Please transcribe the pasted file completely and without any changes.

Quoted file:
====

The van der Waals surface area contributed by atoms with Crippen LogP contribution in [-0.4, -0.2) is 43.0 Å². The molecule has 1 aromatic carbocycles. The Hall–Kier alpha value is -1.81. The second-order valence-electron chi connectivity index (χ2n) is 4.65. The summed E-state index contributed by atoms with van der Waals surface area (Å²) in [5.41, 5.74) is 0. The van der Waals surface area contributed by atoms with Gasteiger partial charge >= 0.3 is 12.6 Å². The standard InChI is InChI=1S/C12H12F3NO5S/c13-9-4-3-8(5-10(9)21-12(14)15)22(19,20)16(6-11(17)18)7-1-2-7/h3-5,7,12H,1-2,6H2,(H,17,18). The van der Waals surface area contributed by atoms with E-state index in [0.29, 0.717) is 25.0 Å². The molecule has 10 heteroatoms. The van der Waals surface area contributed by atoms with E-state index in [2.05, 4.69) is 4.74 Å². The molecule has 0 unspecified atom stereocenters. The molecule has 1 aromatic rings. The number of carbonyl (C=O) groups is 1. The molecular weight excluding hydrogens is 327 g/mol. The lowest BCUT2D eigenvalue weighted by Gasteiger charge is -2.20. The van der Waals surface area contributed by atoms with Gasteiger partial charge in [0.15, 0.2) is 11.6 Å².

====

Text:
The van der Waals surface area contributed by atoms with Crippen LogP contribution in [-0.4, -0.2) is 43.0 Å². The molecule has 1 aromatic carbocycles. The Hall–Kier alpha value is -1.81. The second-order valence-electron chi connectivity index (χ2n) is 4.65. The summed E-state index contributed by atoms with van der Waals surface area (Å²) in [5.41, 5.74) is 0. The van der Waals surface area contributed by atoms with Gasteiger partial charge >= 0.3 is 12.6 Å². The standard InChI is InChI=1S/C12H12F3NO5S/c13-9-4-3-8(5-10(9)21-12(14)15)22(19,20)16(6-11(17)18)7-1-2-7/h3-5,7,12H,1-2,6H2,(H,17,18). The van der Waals surface area contributed by atoms with E-state index in [0.29, 0.717) is 25.0 Å². The molecule has 10 heteroatoms. The van der Waals surface area contributed by atoms with E-state index in [2.05, 4.69) is 4.74 Å². The molecule has 0 unspecified atom stereocenters. The molecule has 1 aromatic rings. The number of carbonyl (C=O) groups is 1. The molecular weight excluding hydrogens is 327 g/mol. The lowest BCUT2D eigenvalue weighted by Gasteiger charge is -2.20. The van der Waals surface area contributed by atoms with Gasteiger partial charge in [0.15, 0.2) is 11.6 Å².